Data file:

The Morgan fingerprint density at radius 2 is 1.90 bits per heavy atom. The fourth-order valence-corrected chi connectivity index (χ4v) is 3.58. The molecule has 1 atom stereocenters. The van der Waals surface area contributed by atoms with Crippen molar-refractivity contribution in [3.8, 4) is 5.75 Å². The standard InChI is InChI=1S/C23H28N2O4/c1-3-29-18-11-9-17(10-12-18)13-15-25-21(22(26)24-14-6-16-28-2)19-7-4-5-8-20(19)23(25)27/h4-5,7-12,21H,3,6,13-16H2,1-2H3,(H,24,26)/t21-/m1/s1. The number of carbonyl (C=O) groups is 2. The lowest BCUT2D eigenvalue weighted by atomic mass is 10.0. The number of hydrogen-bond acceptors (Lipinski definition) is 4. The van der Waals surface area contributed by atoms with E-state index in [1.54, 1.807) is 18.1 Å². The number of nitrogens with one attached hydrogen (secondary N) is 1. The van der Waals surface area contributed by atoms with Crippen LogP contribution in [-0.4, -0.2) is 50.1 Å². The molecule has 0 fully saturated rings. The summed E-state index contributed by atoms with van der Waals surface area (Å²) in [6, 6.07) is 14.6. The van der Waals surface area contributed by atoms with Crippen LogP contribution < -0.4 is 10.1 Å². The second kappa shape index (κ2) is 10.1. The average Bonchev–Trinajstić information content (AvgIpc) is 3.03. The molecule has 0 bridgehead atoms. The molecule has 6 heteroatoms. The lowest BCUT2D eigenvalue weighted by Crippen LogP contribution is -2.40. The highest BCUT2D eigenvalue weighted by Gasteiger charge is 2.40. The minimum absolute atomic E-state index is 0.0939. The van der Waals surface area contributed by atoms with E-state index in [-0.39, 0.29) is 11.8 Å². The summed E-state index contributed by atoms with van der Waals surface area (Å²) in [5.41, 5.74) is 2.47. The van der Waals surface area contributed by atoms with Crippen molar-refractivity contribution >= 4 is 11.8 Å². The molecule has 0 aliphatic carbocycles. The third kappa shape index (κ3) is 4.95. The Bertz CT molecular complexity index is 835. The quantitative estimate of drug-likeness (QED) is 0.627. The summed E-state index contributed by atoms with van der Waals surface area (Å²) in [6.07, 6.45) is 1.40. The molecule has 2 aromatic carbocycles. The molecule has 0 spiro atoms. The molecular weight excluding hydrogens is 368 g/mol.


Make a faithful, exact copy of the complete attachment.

The Morgan fingerprint density at radius 2 is 1.90 bits per heavy atom. The fourth-order valence-corrected chi connectivity index (χ4v) is 3.58. The molecule has 1 atom stereocenters. The van der Waals surface area contributed by atoms with Crippen molar-refractivity contribution in [3.8, 4) is 5.75 Å². The standard InChI is InChI=1S/C23H28N2O4/c1-3-29-18-11-9-17(10-12-18)13-15-25-21(22(26)24-14-6-16-28-2)19-7-4-5-8-20(19)23(25)27/h4-5,7-12,21H,3,6,13-16H2,1-2H3,(H,24,26)/t21-/m1/s1. The number of carbonyl (C=O) groups is 2. The lowest BCUT2D eigenvalue weighted by atomic mass is 10.0. The number of hydrogen-bond acceptors (Lipinski definition) is 4. The van der Waals surface area contributed by atoms with E-state index in [1.54, 1.807) is 18.1 Å². The number of nitrogens with one attached hydrogen (secondary N) is 1. The van der Waals surface area contributed by atoms with Crippen LogP contribution in [-0.4, -0.2) is 50.1 Å². The molecule has 0 fully saturated rings. The summed E-state index contributed by atoms with van der Waals surface area (Å²) in [6, 6.07) is 14.6. The van der Waals surface area contributed by atoms with Crippen LogP contribution < -0.4 is 10.1 Å². The second kappa shape index (κ2) is 10.1. The average Bonchev–Trinajstić information content (AvgIpc) is 3.03. The molecule has 0 bridgehead atoms. The molecule has 6 heteroatoms. The lowest BCUT2D eigenvalue weighted by Crippen LogP contribution is -2.40. The highest BCUT2D eigenvalue weighted by Gasteiger charge is 2.40. The minimum absolute atomic E-state index is 0.0939. The van der Waals surface area contributed by atoms with E-state index in [-0.39, 0.29) is 11.8 Å². The summed E-state index contributed by atoms with van der Waals surface area (Å²) in [5.41, 5.74) is 2.47. The van der Waals surface area contributed by atoms with Crippen molar-refractivity contribution >= 4 is 11.8 Å². The molecule has 0 aliphatic carbocycles. The third kappa shape index (κ3) is 4.95. The Bertz CT molecular complexity index is 835. The quantitative estimate of drug-likeness (QED) is 0.627. The summed E-state index contributed by atoms with van der Waals surface area (Å²) in [6.07, 6.45) is 1.40. The molecule has 2 aromatic carbocycles. The molecule has 0 spiro atoms. The molecular weight excluding hydrogens is 368 g/mol.